In addition to personal consumption, consumers may also take out mortgages for building homes, which further urbanizes the economy and results in asset creation. Interestingly, some of the home loan books in countries such as China and Vietnam are made up of loans for small vans and motorbikes instead. This implies such home credit can also be used by people to run their businesses.
At the business end, loans can be taken out for launching start-ups or for expanding existing businesses. Such capacity expansion enhances innovation and productivity, thus fueling the growth of the economy.
Banks additionally loan out amounts to other financial institutions such as NBFCs, HFCs, Microfinance institutions, and SHGs. These lenders ensure last-mile connectivity and strive to support consumers by providing them with short-term, small-ticket loans. Banks also arrange financing for leveraged investors, including hedge funds. These investors rely on their ability to borrow funds at low costs against securities to support their investments. These, along with venture capital and alternative investment funds, are responsible for funding new ideas and supporting the growth of new-age companies.
Credit also fuels economic activity by allowing governments to smooth out their spending by mitigating the cyclical pattern of tax revenues that plays out in tandem with business cycles. Additionally, governments issue bonds to fund infrastructure investment. They also provide guarantees for loans advanced to vulnerable sections of society, including SC/ST/women entrepreneurs. Credit is also extended to agriculturists, MSMEs, and other priority sector-based businesses, which are credit-starved but socially significant. Lately, loans are also being raised for meeting green and sustainable finance requirements.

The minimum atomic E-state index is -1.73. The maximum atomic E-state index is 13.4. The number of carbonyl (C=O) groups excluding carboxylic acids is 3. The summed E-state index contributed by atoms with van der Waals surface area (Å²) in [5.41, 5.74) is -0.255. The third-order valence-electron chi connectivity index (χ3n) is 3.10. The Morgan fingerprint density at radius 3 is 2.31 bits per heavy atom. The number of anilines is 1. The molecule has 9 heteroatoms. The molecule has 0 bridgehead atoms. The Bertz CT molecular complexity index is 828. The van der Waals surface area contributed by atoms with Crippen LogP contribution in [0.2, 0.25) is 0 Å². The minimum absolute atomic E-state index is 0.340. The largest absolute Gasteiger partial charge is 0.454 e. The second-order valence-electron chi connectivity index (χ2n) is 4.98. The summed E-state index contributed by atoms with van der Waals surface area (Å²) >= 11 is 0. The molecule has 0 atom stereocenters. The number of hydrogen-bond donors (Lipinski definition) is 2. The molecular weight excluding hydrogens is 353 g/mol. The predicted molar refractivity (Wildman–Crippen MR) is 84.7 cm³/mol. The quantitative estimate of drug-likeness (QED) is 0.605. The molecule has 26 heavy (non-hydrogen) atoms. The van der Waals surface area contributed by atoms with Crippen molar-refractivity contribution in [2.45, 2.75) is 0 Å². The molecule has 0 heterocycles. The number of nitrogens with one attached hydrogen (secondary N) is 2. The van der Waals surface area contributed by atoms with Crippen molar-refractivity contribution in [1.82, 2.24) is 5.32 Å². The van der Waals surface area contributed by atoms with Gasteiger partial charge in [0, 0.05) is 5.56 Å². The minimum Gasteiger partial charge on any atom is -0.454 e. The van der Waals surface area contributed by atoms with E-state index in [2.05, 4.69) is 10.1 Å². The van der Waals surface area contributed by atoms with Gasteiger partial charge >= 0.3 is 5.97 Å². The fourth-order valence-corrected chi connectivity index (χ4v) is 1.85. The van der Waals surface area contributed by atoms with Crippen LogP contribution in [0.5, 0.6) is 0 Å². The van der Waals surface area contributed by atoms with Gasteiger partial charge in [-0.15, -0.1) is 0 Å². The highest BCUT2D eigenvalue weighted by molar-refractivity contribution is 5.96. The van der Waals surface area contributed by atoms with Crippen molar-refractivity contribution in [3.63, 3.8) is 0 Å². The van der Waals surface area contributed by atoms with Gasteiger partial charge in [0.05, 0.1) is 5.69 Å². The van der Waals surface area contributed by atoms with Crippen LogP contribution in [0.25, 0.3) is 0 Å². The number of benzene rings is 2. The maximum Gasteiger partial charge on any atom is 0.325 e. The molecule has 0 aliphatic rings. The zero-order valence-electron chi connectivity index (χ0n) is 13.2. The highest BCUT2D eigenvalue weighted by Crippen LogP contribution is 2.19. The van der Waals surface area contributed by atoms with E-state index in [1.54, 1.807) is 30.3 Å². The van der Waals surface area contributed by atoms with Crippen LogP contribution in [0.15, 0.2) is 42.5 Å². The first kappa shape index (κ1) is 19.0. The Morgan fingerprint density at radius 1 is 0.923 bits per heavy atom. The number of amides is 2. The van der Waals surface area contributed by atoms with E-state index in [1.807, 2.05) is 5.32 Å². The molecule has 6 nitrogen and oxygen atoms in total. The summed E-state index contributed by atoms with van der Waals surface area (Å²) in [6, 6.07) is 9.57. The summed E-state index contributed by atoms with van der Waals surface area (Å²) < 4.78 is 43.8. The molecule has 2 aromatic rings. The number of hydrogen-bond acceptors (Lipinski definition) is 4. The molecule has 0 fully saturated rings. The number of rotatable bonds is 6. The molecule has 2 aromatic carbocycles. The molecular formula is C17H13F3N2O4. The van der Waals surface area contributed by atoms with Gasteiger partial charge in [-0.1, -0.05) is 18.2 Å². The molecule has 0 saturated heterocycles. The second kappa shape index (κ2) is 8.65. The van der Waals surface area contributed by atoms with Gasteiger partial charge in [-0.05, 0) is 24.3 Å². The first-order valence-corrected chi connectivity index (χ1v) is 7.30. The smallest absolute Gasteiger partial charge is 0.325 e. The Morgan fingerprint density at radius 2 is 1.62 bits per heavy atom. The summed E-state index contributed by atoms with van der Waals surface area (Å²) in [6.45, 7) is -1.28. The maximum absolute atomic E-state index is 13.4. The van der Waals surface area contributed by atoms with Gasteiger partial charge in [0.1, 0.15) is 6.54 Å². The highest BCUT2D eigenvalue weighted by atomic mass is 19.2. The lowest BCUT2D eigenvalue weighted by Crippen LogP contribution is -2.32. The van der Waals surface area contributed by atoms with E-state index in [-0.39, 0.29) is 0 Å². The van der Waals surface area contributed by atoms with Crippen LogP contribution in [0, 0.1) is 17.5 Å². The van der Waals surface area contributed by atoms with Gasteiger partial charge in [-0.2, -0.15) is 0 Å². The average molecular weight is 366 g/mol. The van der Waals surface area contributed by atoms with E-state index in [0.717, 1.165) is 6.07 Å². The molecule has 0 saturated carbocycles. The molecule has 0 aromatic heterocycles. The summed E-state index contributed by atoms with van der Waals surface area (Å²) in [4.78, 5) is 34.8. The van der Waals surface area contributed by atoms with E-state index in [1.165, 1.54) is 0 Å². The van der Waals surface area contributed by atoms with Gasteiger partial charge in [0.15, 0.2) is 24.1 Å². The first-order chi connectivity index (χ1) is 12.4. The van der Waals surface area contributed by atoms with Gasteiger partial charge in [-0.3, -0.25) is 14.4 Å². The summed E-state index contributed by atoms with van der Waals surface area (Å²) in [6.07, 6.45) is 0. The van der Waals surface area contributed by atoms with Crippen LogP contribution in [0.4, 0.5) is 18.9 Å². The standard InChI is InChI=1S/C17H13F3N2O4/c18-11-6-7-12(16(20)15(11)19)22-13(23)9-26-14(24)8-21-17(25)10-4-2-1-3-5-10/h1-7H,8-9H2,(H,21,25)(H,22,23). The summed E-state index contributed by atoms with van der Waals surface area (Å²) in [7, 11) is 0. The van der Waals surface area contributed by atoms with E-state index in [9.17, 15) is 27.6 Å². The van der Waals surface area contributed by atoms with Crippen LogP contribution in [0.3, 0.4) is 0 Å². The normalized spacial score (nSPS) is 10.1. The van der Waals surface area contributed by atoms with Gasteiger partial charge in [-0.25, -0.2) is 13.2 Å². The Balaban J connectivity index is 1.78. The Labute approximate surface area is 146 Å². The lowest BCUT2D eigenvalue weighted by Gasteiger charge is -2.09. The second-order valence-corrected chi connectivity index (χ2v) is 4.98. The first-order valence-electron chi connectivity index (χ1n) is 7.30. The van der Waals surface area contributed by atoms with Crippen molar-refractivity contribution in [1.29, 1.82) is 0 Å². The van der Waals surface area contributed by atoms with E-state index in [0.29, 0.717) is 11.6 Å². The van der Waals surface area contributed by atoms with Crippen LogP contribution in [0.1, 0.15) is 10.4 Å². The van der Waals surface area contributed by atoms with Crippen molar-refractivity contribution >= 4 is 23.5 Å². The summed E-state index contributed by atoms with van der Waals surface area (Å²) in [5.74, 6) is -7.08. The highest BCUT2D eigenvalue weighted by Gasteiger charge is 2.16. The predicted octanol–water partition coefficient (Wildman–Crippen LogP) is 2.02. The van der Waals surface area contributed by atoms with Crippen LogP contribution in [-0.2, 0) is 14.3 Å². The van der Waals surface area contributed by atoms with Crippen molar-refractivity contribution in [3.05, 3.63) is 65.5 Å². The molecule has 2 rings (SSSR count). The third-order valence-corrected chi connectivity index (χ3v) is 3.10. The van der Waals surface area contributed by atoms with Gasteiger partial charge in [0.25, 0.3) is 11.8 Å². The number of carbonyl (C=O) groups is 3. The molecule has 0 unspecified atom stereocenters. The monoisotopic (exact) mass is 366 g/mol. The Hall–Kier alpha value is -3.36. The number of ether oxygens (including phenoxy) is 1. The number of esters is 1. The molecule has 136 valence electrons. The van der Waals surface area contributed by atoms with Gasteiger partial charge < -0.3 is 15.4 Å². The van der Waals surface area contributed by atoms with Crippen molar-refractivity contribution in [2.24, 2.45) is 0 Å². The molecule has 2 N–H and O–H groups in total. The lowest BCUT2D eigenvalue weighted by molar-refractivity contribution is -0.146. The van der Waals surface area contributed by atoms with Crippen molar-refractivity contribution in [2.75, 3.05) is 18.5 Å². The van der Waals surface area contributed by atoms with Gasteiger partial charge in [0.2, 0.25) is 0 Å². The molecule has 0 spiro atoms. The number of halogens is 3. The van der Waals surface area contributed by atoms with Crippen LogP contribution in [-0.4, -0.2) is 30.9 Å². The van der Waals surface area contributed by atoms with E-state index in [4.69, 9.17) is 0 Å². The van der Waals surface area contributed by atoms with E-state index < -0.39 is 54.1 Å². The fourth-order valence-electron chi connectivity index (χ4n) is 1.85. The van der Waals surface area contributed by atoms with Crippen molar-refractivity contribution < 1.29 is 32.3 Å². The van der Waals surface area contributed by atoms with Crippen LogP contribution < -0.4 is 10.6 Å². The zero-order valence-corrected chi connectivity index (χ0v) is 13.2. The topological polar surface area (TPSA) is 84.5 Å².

Are Borrowing Needs Being Met?
In India, the bank credit to GDP (Gross Domestic Product) ratio has ranged from 51.9% in 2011-12 to 56% in 2020-21. This is unlike the case in advanced economies like the USA and China, where domestic credit to the real economy has gone up to nearly 200% of GDP. The US has a very active corporate market to finance credit needs-something that India has been struggling to develop. As a result, the Indian credit delivery mechanism has been lagging, thus dragging down both GFCF (Gross Fixed Capital Formation) and GDP growth.
However, things are beginning to look up in part due to the FinTech revolution. FinTech companies have been broadening their loan product offerings by tailoring them to customers’ needs. They are also collaborating and co-lending with other financial institutions to provide financial services efficiently at affordable costs.
India has the highest FinTech adoption rate globally (87%) and our FinTech industry is projected to reach US$ 150 billion by 2025. Alternate options also include crowdfunding and peer-to-peer (P2P) lending, which allows individuals to borrow from each other directly over RBI-regulated platforms. Decentralized finance (DeFi), which involves offering blockchain-based financial services, has also been expanding recently.
Bottom Line – Apply for a loan at Protium today!
Lending is pivotal to an economy’s growth, as loans can be utilized for financing expenditures on infrastructure development, developing new technologies, human capital formation, and meeting contingency needs. These loan repayments further instill a habit of saving among the masses, thus kick-starting a virtuous cycle of saving-loaning-investing in the economy.
Are you looking for loans to finance your business, education, or discretionary needs? Apply at Protium to avail of loans at attractive interest rates with minimal documentation. Call 8828827800 to find out more!